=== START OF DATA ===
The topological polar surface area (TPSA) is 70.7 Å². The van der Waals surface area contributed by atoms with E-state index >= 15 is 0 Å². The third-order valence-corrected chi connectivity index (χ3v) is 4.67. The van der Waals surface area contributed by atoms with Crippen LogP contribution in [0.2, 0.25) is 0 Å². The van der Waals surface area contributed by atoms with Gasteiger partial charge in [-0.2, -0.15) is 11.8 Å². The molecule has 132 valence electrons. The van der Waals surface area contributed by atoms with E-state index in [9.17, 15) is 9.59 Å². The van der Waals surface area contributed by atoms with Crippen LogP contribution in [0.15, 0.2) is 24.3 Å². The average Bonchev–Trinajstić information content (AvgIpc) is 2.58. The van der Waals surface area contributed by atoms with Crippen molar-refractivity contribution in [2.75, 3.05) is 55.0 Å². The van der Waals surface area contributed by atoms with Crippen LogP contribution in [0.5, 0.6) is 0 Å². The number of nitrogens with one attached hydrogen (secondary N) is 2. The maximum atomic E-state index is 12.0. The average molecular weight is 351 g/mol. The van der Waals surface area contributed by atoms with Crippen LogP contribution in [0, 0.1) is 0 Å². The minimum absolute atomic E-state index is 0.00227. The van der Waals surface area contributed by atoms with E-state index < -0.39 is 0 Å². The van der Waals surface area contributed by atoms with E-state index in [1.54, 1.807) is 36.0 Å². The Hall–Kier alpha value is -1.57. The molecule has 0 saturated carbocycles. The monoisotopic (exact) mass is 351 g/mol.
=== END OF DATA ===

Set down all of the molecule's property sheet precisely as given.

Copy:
The topological polar surface area (TPSA) is 70.7 Å². The van der Waals surface area contributed by atoms with E-state index >= 15 is 0 Å². The third-order valence-corrected chi connectivity index (χ3v) is 4.67. The van der Waals surface area contributed by atoms with Crippen LogP contribution in [0.2, 0.25) is 0 Å². The van der Waals surface area contributed by atoms with Gasteiger partial charge in [-0.2, -0.15) is 11.8 Å². The molecule has 132 valence electrons. The van der Waals surface area contributed by atoms with E-state index in [9.17, 15) is 9.59 Å². The van der Waals surface area contributed by atoms with Crippen LogP contribution in [0.15, 0.2) is 24.3 Å². The average Bonchev–Trinajstić information content (AvgIpc) is 2.58. The van der Waals surface area contributed by atoms with Crippen molar-refractivity contribution in [2.75, 3.05) is 55.0 Å². The van der Waals surface area contributed by atoms with Crippen LogP contribution in [0.5, 0.6) is 0 Å². The number of nitrogens with one attached hydrogen (secondary N) is 2. The maximum atomic E-state index is 12.0. The average molecular weight is 351 g/mol. The van der Waals surface area contributed by atoms with Crippen LogP contribution in [0, 0.1) is 0 Å². The minimum absolute atomic E-state index is 0.00227. The van der Waals surface area contributed by atoms with E-state index < -0.39 is 0 Å². The van der Waals surface area contributed by atoms with E-state index in [1.54, 1.807) is 36.0 Å². The Hall–Kier alpha value is -1.57. The molecule has 0 saturated carbocycles. The monoisotopic (exact) mass is 351 g/mol.